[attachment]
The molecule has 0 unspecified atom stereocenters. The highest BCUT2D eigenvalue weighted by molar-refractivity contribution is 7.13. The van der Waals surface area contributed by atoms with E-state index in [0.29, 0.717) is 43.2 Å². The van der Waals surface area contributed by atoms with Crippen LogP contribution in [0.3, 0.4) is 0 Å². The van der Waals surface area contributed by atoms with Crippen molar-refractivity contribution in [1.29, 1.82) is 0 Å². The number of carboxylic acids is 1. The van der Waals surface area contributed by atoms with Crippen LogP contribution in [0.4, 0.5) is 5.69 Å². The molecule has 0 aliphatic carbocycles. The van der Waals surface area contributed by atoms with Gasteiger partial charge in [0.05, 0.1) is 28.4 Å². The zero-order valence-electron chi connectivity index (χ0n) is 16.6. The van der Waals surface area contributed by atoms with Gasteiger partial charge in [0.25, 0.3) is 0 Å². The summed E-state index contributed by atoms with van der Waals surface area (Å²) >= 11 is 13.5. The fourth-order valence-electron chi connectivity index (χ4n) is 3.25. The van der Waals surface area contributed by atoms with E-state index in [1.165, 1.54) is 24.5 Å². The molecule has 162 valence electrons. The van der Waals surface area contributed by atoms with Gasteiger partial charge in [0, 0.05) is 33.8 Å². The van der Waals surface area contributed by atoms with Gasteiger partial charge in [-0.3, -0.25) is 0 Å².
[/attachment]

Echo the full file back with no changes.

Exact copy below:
The molecule has 0 unspecified atom stereocenters. The highest BCUT2D eigenvalue weighted by molar-refractivity contribution is 7.13. The van der Waals surface area contributed by atoms with E-state index in [0.29, 0.717) is 43.2 Å². The van der Waals surface area contributed by atoms with Crippen LogP contribution in [0.3, 0.4) is 0 Å². The van der Waals surface area contributed by atoms with Crippen molar-refractivity contribution in [1.29, 1.82) is 0 Å². The number of carboxylic acids is 1. The van der Waals surface area contributed by atoms with Crippen LogP contribution in [0.4, 0.5) is 5.69 Å². The molecule has 0 aliphatic carbocycles. The van der Waals surface area contributed by atoms with Gasteiger partial charge in [0.05, 0.1) is 28.4 Å². The zero-order valence-electron chi connectivity index (χ0n) is 16.6. The van der Waals surface area contributed by atoms with Gasteiger partial charge in [0.25, 0.3) is 0 Å². The summed E-state index contributed by atoms with van der Waals surface area (Å²) >= 11 is 13.5. The fourth-order valence-electron chi connectivity index (χ4n) is 3.25. The van der Waals surface area contributed by atoms with E-state index in [1.165, 1.54) is 24.5 Å². The molecule has 162 valence electrons. The van der Waals surface area contributed by atoms with Gasteiger partial charge in [0, 0.05) is 33.8 Å². The van der Waals surface area contributed by atoms with Gasteiger partial charge in [-0.3, -0.25) is 0 Å².